At Five in the Afternoon: Robert Motherwell Meets Federico García Lorca

Robert Motherwell, At Five in the Afternoon, 1950, oil on canvas, 3 x 4 feet.

I begin a painting with a series of mistakes. The painting comes out of the correction of mistakes by feeling. I begin with shapes and colors which are not related internally nor to the external world; I work without images. Ultimate unifications come about through modulation of the surface by innumerable trials and errors. The final picture is the process arrested at the moment when what I was looking for flashes into view. My pictures have layers of mistakes buried in them—an X-ray would disclose crimes—layers of consciousness, of willing. They are a succession of humiliations resulting from the realization that only in a state of quickened subjectivity—a freedom from conscious notions, and with what I always suppose to be secondary or accidental colors and shapes—do I find the unknown, which nevertheless I recognize when I come upon it, for which I am always searching. 

The absolute which lies in the background of all my activities of relating seems to retreat as I get on its track; yet the relative cannot exist without some point of support. However, the closer one gets to the absolute, the more mercilessly all the weaknesses of my work are revealed. 

For me the medium of oil painting resists, more strongly than others, content cut off from external relations. It continually threatens, because of its motility and subtlety, to complicate a work beyond the simplicity inherent in a high order of abstraction. I attribute my increasing devotion to oil, lately as against the constructionalism of collage, to a greater involvement in the human world. A shift in one’s human situation entails a shift in one’s technique and subject-matter.

—Robert Motherwell, “Statement,” Motherwell exhibition catalogue at Samuel Kootz Gallery, New York, 1947. 

After receiving his BA degree from Stanford University (1937), Robert Motherwell continued his studies at Harvard, completing one year of a the Ph.D program there. Motherwell dropped out, but in 1940 decided to continue his studies at Columbia University under the tutelage of celebrated art history professor Meyer Shapiro. Shapiro, recognizing Motherwell’s real desire to be a painter, introduced him to emigré painter and writer Kurt Seligmann, who was deeply versed in the tenets of Surrealism. It turned out to be Chilean Surrealist Roberto Matta who most actively engaged Motherwell’s intellect, pushing him off on a journey to uncover his own original creative principle.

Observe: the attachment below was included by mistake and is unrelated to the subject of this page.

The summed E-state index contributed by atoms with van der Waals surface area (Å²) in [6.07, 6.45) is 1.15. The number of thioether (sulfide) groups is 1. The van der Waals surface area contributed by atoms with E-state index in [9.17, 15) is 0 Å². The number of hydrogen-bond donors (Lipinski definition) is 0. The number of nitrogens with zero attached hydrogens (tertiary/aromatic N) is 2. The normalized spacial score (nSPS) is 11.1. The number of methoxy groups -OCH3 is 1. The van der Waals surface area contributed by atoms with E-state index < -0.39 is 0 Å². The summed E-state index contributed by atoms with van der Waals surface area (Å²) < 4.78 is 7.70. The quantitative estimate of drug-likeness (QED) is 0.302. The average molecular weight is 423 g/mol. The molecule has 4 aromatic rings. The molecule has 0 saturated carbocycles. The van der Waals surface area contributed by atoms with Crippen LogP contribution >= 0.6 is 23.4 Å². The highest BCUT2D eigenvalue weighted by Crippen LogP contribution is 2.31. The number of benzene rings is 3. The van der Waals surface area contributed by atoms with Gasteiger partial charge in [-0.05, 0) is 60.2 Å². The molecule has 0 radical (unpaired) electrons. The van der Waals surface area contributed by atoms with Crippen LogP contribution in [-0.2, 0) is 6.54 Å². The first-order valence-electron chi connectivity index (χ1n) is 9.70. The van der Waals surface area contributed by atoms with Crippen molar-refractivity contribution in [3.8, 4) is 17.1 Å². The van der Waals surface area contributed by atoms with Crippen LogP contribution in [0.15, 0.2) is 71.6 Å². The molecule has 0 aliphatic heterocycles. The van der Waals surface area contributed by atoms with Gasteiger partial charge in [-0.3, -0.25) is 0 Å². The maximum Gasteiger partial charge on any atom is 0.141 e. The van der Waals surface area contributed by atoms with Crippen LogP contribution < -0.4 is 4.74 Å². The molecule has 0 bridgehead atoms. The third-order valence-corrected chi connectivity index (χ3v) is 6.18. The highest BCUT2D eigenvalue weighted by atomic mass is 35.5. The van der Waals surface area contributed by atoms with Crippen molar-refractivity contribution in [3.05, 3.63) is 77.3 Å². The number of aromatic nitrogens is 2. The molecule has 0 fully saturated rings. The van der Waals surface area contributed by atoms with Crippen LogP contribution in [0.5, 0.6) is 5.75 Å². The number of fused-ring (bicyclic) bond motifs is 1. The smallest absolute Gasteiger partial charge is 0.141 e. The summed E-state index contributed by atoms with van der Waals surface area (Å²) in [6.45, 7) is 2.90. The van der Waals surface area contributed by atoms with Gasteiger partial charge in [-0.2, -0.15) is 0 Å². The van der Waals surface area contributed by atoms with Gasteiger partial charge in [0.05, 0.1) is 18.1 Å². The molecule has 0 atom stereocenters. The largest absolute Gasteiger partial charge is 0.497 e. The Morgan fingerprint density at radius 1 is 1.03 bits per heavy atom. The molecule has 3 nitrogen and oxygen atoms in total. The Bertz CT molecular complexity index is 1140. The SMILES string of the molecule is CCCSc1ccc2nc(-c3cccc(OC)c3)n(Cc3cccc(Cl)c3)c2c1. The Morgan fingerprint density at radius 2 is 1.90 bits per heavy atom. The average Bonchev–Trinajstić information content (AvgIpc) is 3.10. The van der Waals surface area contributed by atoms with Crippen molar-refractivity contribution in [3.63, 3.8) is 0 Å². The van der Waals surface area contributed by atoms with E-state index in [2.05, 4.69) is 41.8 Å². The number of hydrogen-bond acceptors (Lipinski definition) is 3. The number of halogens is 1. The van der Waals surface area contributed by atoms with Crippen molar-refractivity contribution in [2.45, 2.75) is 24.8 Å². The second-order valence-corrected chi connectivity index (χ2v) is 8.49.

A major turning point for Motherwell came in the summer of 1941, which he spent with Matta in Mexico. Matta introduced him to “automatism” (i.e. free association), and this set the painter to a technique he called “artful scribbling.  It became the starting point for all of his future work. Motherwell was intensely intellectual, and the process of accessing spontaneity was a perfect foil to his to impulse to reason. This device tapped into deep subconscious roots; for Motherwell it provided the means of getting to the innermost, or pre-conscious, self from which true creativity sprung.  Motherwell grabbed tightly a hold of the notion that pictures would, to paraphrase Miró, assert themselves under his brush. Through this overarching principle, he succeeded in brilliantly connecting in an unbroken line action painting (i.e.  The New York School) to Surrrealism. 

Perhaps Matta’s even more profound contribution to Motherwell’s development was his enthusiasm for the Spanish poet Federico García Lorca.

The aura of fatality is overwhelming in García Lorca’s 1934 poem “The Goring and the Death.” He repeats the line “at five in the afternoon” 28 times in 52 lines, forecasting the bullfighter’s death with each knell of the repeat. The poem is a metaphor for the Spanish Civil War, and an eerie foreshadowing of García Lorca’s own tragic death two years later at the hands of the Franco’s regime.  

At five in the afternoon 
It was exactly five in the afternoon.
A boy brought the white sheet
at five in the afternoon.
A basketful of lime in readiness
at five in the afternoon.
Beyond that, death and death alone
at five in the afternoon. 

Motherwell’s At Five in the Afternoon (1949) was a prelude to his artistic tour de force, the Elegy to the Spanish Republic series, which eventually came to include some 200 paintings.  Together they are a visual lament for the poet, his bullfighter, and the original Republic of Spain. 

Wider Connections

PBS  “American Masters” on Motherwell

SF MOMA’s Motherwell collection

Robert Motherwell: The Complete Prints

Selected Poems of Frederico García Lorca

Roberto Matta images

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